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White v. Estate of Soto-Lerma

Court of Appeals of Colorado, Third Division

March 8, 2018

Fannie S. White, Plaintiff-Appellee and Cross-Appellant,
v.
Estate of Julian Soto-Lerma, deceased, Defendant-Appellant and Cross-Appellee.

         Arapahoe County District Court No. 15CV32971 Honorable Phillip L. Douglass, Judge

          Bosen Law, LLC, Stephen A. Justino, Denver, Colorado; Ronald R. Way, P.C., Ronald R. Way, Englewood, Colorado; Wilcox Law Firm, LLC, Ronald L. Wilcox, Denver, Colorado, for Plaintiff-Appellee and Cross-Appellant

          Senter Goldfarb & Rice, LLC, Arthur J. Kutzer, Denver, Colorado, for Defendant-Appellant and Cross-Appellee

          Ogborn Mihm, LLP, Thomas D. Neville, Denver, Colorado; The Gold Law Firm, LLC, Michael J. Rosenberg, Greenwood Village, Colorado, for Amicus Curiae Colorado Trial Lawyers Association

          OPINION

          TERRY JUDGE.

          ¶ 1 In a suit against a decedent's estate, does the nonclaim statute, section 15-12-803(3)(b), C.R.S. 2017, allow a plaintiff to recover a judgment for prejudgment interest and costs above the limit of a liability insurance policy, even though the action was filed after expiration of the statutory period for presentation of claims? Under the circumstances of this case, we conclude that the answer to this question is "no." And under these facts, we also conclude that the policy limit caps the plaintiff's recovery even where a jury awards damages in excess of a statutory offer of settlement.

         ¶ 2 Defendant, the Estate of Julian Soto-Lerma, appeals and plaintiff, Fannie S. White, cross-appeals the trial court's judgment awarding plaintiff damages in a negligence action. We reverse the judgment and remand for the trial court to reduce the amount of damages awarded to conform to the applicable policy limits, and to eliminate the award of costs.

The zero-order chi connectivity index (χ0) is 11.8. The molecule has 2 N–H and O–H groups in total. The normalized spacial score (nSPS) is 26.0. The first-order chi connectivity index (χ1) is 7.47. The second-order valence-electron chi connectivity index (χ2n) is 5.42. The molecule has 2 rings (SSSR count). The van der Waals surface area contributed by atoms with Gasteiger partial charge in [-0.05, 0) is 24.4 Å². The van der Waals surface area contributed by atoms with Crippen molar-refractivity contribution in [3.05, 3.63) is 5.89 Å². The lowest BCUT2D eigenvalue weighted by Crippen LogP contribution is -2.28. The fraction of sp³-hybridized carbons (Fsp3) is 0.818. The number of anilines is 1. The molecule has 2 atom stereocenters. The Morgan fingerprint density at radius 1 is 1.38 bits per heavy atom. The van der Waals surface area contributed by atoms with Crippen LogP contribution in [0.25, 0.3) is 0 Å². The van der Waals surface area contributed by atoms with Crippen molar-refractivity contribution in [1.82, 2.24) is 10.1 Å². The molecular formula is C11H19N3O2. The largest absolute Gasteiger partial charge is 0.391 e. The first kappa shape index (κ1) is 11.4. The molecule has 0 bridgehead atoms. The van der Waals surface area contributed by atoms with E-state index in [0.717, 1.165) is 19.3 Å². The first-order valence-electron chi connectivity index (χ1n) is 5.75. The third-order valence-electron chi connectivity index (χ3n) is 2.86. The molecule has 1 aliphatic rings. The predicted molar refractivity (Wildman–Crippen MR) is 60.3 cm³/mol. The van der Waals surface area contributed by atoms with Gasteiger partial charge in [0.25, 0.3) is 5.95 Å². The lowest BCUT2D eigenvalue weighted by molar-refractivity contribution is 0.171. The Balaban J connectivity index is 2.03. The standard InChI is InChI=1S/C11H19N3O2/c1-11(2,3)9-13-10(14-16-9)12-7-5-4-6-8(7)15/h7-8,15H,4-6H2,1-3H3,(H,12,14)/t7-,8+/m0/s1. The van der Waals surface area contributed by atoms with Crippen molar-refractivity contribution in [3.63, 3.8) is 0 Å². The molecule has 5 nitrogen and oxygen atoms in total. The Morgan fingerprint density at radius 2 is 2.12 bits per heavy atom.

I. Background

         ¶ 3 Plaintiff's claim arose from a car accident that occurred about a year before decedent died from unrelated causes. More than two years after decedent's death, plaintiff filed suit, asserting that decedent had been negligent. Decedent's estate consisted solely of his automobile insurance policy, which had a policy limit of $50, 000 per person injured in an automobile accident.

         ¶ 4 Defendant rejected plaintiff's pretrial statutory offer of settlement for the insurance policy limit of $50, 000. The case proceeded to trial, and the jury returned a verdict in plaintiff's favor, awarding $100, 000 in damages. The court reduced the jury's award of damages to $50, 000, consistent with plaintiff's representation at trial that she was only seeking damages in the amount of the insurance policy limit. Nevertheless, the court ultimately entered judgment for $79, 218, which included $50, 000 in damages, $11, 600 in costs, and $17, 618 in prejudgment interest.

         ¶ 5 Defendant appeals the award of prejudgment interest and costs under section 15-12-803(3). Plaintiff cross-appeals, arguing that the trial court should have entered judgment in the entire amount of the jury's verdict.

         II. Standard of Review

         ¶ 6 We review statutory provisions de novo. Shelby Res., LLC v. Wells Fargo Bank, 160 P.3d 387, 389 (Colo.App. 2007). In interpreting a statute, our primary goals are to discern and give effect to the General Assembly's intent. Krol v. CF & I Steel, 2013 COA 32, ¶ 15. We look first to the statutory language, giving the words and phrases used therein their plain and ordinary meanings. Id. We read the language in the dual contexts of the statute as a whole and the comprehensive statutory scheme, giving consistent, harmonious, and sensible effect to all of the statute's language. Id. ...


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